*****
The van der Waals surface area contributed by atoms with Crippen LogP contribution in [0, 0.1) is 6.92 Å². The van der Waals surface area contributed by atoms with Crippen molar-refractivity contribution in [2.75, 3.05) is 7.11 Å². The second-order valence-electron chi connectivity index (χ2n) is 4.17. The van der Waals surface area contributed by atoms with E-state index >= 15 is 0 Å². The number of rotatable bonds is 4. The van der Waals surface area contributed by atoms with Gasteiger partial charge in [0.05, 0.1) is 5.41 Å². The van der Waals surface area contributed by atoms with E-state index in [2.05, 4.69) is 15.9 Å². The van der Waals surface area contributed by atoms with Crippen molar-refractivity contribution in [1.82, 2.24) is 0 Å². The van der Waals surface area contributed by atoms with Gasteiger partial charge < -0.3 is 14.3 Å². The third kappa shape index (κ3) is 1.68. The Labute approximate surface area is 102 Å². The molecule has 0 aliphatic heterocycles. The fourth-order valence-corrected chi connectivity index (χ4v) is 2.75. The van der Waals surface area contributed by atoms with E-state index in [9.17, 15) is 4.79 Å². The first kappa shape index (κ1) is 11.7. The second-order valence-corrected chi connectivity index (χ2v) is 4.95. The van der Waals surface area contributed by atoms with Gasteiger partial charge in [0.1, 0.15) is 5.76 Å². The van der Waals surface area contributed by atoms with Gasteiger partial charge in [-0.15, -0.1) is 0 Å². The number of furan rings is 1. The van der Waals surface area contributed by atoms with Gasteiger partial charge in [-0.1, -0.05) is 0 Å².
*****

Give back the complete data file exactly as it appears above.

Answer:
The van der Waals surface area contributed by atoms with Crippen LogP contribution in [0, 0.1) is 6.92 Å². The van der Waals surface area contributed by atoms with Crippen molar-refractivity contribution in [2.75, 3.05) is 7.11 Å². The second-order valence-electron chi connectivity index (χ2n) is 4.17. The van der Waals surface area contributed by atoms with E-state index >= 15 is 0 Å². The number of rotatable bonds is 4. The van der Waals surface area contributed by atoms with Gasteiger partial charge in [0.05, 0.1) is 5.41 Å². The van der Waals surface area contributed by atoms with E-state index in [2.05, 4.69) is 15.9 Å². The van der Waals surface area contributed by atoms with Crippen molar-refractivity contribution in [1.82, 2.24) is 0 Å². The van der Waals surface area contributed by atoms with Gasteiger partial charge < -0.3 is 14.3 Å². The third kappa shape index (κ3) is 1.68. The Labute approximate surface area is 102 Å². The molecule has 0 aliphatic heterocycles. The fourth-order valence-corrected chi connectivity index (χ4v) is 2.75. The van der Waals surface area contributed by atoms with E-state index in [9.17, 15) is 4.79 Å². The first kappa shape index (κ1) is 11.7. The second-order valence-corrected chi connectivity index (χ2v) is 4.95. The van der Waals surface area contributed by atoms with Gasteiger partial charge in [0.1, 0.15) is 5.76 Å². The van der Waals surface area contributed by atoms with Gasteiger partial charge in [-0.15, -0.1) is 0 Å². The number of furan rings is 1. The van der Waals surface area contributed by atoms with Gasteiger partial charge in [-0.1, -0.05) is 0 Å².